Exhibition: The Unbearable Lightness of Mathematics
The Unbearable Lightness of Mathematics, 2020
Solo Exhibition, Mercury 20 Gallery, Oakland, CA
Since 2014, Pantea Karimi’s work has been an exploration into the pages of medieval and early modern scientific manuscripts. Karimi’s current project reflects on her intensive science training in high school with the aim of becoming a doctor; a goal that she abandoned to pursue an art career. This project revisits her interest in the topic through the lens of art.
White and branded footwear, bright-colored socks, backpacks, polished nails, makeup kits, cassettes, and glossy posters of Western celebrities were the forbidden items that kept hundreds of teenage girls—who were otherwise sheathed in full hijabs—at the schoolyard before attending their classes. The long lines and the frustrating process of searching for these items by the school authorities were to assure that everyone conformed to the rules of public life in the Islamic Republic of Iran. The story of coming-of-age in post-revolutionary Iran is accompanied by the pressure placed on the youth for excelling in mathematics, arguably the most esteemed subject of study.
The Unbearable Lightness of Mathematics is Pantea Karimi’s personal story of four years of science education in the late 80s under the Islamic Republic of Iran.
For this solo exhibition at the Mercury 20 Gallery, Karimi has made a series of mock blackboards animated by chalk-written mathematical formulas topped with the phrase In the Name of God in Persian. The black thread formation and marked spots on the floor are reminders of the long lines in her schoolyard and the atmosphere she experienced every morning before class. Ironically these demarcations are also familiar during the COVID-19 pandemic. Coupled with a few “forbidden” objects mounted in the gallery, Karimi reconstructs her Iran’s science classroom of the 1980s. While a personal story, this exhibition connotes a restrictive educational system that did not leave much room for focused-learning or personal explorations. This poignant anxiety is captured through the gradual fading of the contents of the mock blackboards. Mathematics was, indeed, too abstract and aloof to stimulate the articulation of subversive thoughts, artistic sentiments, and socio-political views. Unbearably “light” for the “heavy” environment in which it was taught, mathematics is both the agonizing and the celebrated protagonist in this exhibition.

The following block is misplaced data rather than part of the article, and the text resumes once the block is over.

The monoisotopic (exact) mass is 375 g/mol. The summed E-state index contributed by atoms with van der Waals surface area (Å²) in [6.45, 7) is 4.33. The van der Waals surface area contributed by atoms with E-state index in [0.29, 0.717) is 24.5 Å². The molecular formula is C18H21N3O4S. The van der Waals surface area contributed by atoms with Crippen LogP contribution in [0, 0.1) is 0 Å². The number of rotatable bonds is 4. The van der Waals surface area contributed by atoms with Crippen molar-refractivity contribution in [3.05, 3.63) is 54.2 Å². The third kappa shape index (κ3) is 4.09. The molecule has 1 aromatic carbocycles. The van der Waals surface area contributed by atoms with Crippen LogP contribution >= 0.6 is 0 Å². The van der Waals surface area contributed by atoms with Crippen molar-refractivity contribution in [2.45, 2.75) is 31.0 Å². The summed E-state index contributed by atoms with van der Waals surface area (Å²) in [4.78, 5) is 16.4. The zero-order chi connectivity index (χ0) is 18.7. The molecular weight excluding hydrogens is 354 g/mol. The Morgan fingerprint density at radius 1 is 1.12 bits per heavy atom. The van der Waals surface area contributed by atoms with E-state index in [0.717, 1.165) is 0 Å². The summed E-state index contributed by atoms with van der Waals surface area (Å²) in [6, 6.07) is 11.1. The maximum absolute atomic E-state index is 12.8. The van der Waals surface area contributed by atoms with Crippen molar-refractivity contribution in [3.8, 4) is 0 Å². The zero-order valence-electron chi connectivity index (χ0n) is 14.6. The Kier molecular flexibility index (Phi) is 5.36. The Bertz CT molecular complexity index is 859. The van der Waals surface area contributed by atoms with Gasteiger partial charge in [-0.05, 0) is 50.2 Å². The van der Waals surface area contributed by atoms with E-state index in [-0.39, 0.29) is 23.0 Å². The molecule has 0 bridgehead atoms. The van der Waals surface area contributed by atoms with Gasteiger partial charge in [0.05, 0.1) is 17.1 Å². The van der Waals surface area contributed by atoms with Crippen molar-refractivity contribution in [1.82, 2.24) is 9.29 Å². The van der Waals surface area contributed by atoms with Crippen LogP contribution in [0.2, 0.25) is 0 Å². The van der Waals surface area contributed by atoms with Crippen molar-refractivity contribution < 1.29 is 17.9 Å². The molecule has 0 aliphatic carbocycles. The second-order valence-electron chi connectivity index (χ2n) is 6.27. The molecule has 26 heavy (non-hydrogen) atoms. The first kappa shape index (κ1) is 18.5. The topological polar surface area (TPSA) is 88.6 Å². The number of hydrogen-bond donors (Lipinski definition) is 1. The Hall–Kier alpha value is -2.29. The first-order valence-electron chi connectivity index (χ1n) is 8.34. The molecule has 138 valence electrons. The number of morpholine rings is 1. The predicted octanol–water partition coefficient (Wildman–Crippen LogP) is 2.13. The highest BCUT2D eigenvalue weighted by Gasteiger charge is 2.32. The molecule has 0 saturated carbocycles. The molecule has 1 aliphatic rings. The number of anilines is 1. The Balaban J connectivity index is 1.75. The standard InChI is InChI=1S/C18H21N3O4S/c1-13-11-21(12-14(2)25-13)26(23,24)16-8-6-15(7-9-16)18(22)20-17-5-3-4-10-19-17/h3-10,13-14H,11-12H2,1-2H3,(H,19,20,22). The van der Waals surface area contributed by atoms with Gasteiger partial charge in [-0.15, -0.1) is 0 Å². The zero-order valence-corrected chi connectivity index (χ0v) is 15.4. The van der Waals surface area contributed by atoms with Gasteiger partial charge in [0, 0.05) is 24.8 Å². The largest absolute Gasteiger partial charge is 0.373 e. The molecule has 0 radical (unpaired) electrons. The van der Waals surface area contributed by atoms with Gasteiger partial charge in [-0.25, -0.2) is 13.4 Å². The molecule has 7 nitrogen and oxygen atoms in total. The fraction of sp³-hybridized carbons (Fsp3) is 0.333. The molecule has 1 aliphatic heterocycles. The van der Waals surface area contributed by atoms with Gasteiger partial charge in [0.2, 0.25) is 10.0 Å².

Blackboard 1, 2020, chalk on black paper, 30×44 inches
Blackboard 1 includes the mimic of Newton’s mathematical hand-writing from his manuscript, Principia, next to Pantea Karimi’s handwriting in Persian, articulating her thoughts and anxiety about learning mathematics and the exams.
Blackboard 2, 2020, chalk on black paper, 30×44 inches
Blackboard 3, 2020, chalk on black paper, 30×44 inches
Blackboard 4, 2020, chalk on black paper, 30×44 inches
Blackboard 5, 2020, chalk on black paper, 30×44 inches
Blackboard 6, 2020, chalk on black paper, 30×44 inches
Blackboard 7, 2020, chalk on black paper, 30×44 inches
Blackboard 8, 2020, chalk on black paper, 30×44 inches
Blackboard 9, 2020, chalk on black paper, 30×44 inches
Blackboard 10, 2020, chalk on black paper, 30×44 inches
Blackboard 5 & 6, 2020
Blackboards 1-10, and Forbidden Objects, Mercury 20 Gallery
Forbidden Objects, variable dimensions, 2020
The Math Notebook, installation, variable dimensions, 2020
The installation wraps around the gallery, and ends with Pantea Karimi’s logo as her identity. The installation is an enlarged math notebook that includes charcoal drawings, and mathematical notes. The charcoal drawings are those emotions that were not supposed to be expressed. The black shapes are from Circulation of Knowledge: Nexus and Lore installation. Karimi has used those same shapes but out of context here to comment on the “abstract” aspect of mathematics or how mathematics could be explored abstractly in a creative way.
Installation view, Mercury 20 Gallery, Sep-Oct 2020
Math Notebook, installation wraps around the gallery, variable dimensions, 2020
Mercury 20 Gallery, panoramic installation view